I did have this thought as well.  I largely have HCT and AHCT chips in my stockpile here, so I figured I would give them a try.  I do have the original LS chips from the donor, so I will be trying to swap those in one at a time.

 

52 minutes ago, fabrice montupet said:

For a next motherboard assembly, I encourage you to install Tulip IC sockets.... Yes, Tulip sockets cost a little more but they prevent any contact problems.  Personally, I only use this kind of socket.

I assume by "Tulip" you are referring to Turned Pin sockets?     This has been a long debated topic about which is better, but I personally prefer Dual-wipe sockets, and I know how to properly prep pulled ICs.   I do stick with name brand sockets though.

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Posted (edited)

That is so cool!

 

Are you going to offer these for sale?  That would be so neat to get one!  I have a motherboard, that died from a previous attempt at modification, that I would like to resuscitate.  32K on the 16-bit bus is something I would love to have.  I assume the video output is composite.  Is the output improved over an original?

 

K-R.

 

Edited by Kchula-Rrit
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8 hours ago, Kchula-Rrit said:

Are you going to offer these for sale?  That would be so neat to get one!  I have a motherboard, that died from a previous attempt at modification, that I would like to resuscitate.  32K on the 16-bit bus is something I would love to have.  I assume the video output is composite.  Is the output improved over an original?

The design will be freely available, but I can have some fabricated for sale once all of the dust settles.   At this stage, the video output type is not changing.  I will try to implement any improvements once I get to that stage.

Otherwise, I did try swapping in all of the original LS logic with no change.   I also swapped the CPU with a spare, also with no change.  I am going to open up my QI console and socket the SRAM, ROM, and GROM chips so that I can test these.

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17 hours ago, rkrenicki said:

I assume by "Tulip" you are referring to Turned Pin sockets?     This has been a long debated topic about which is better, but I personally prefer Dual-wipe sockets, and I know how to properly prep pulled ICs.   I do stick with name brand sockets though.

Anyway, the result is really fine, good work 🙂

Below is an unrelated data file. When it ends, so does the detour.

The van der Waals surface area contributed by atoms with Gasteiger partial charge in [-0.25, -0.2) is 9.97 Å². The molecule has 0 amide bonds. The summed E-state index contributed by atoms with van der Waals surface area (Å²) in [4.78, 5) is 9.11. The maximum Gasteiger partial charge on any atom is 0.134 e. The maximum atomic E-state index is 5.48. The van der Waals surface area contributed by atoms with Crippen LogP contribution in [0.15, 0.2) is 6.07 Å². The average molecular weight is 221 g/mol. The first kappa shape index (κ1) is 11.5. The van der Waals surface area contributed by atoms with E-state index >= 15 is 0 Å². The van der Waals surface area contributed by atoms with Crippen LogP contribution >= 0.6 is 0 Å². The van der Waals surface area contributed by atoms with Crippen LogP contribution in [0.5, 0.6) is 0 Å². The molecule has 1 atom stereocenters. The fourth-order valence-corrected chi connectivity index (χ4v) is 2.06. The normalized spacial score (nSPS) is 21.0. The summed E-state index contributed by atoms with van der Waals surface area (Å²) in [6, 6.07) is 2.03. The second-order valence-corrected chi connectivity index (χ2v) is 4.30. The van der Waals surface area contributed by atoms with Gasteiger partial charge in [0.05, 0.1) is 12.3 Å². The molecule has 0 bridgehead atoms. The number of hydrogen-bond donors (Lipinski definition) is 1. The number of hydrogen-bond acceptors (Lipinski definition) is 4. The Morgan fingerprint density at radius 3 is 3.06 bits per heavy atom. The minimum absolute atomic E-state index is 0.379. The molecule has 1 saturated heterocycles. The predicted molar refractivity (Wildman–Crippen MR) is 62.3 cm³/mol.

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I remember the very first TIny-99/4A (v1) I have assembled a few years ago. When I started up it for the first time, I had no video signal but a continuous tone. I tested all the IC (all are socketed), resistors, diodes, transistors and caps. All these components were OK and I always had the problem. Finally I replaced the L602 inductor by an other one and the computer started.
Maybe a direction for your troubleshooting.  

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 A few random thoughts...

  1) That's a very sharp looking board!

  2) I hope you can release a BOM, I'd like to put as many NEW parts in as possible.

  3) I can see this starting a whole thread of - what to test next! 😃

        People might want to pitch in a make something like the Horizon assembly manual.

  4) I hope you consider gold fingers on the I/O port, it might improve reliability for just a bit more cost.

  5) I've always wanted a TI motherboard with machine screw (tulip) sockets, it makes the dread of working on something less.

  6) TI Seemed pretty adamit that the TMS9900 need bus bars to work properly, I follow with interest that suggestion.

 

Thanks for the work you have put in to this project.

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32 minutes ago, dhe said:

  2) I hope you can release a BOM, I'd like to put as many NEW parts in as possible.

  4) I hope you consider gold fingers on the I/O port, it might improve reliability for just a bit more cost.

  5) I've always wanted a TI motherboard with machine screw (tulip) sockets, it makes the dread of working on something less.

The entire design will be available freely, including the gerbers and the BOM.   I am not really planning on selling any significant quantity of these, but anyone would be able to have their own made up with whatever options they want (gold fingers, ENIG, fancy colored soldermask, etc)

 

32 minutes ago, dhe said:

6) TI Seemed pretty adamit that the TMS9900 need bus bars to work properly, I follow with interest that suggestion.

In order to distribute 3 different power rails and ground on a 2 layer board, then bus bars or jumpers would be needed.   The 4-layer gets around that need.

 

 

1 hour ago, fabrice montupet said:

I remember the very first TIny-99/4A (v1) I have assembled a few years ago. When I started up it for the first time, I had no video signal but a continuous tone. I tested all the IC (all are socketed), resistors, diodes, transistors and caps. All these components were OK and I always had the problem. Finally I replaced the L602 inductor by an other one and the computer started.
Maybe a direction for your troubleshooting.  

That is a good point, I was unsure on the value for that location.  I see 33uH on the TI schematics, but the HackMac schematics say 0.33uH.  The QI version of the schematics say 3.2uH.   What value are you using for that inductor?   In the meantime, I will use the one that I harvested off the original and see if that changes anything.

 

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Posted (edited)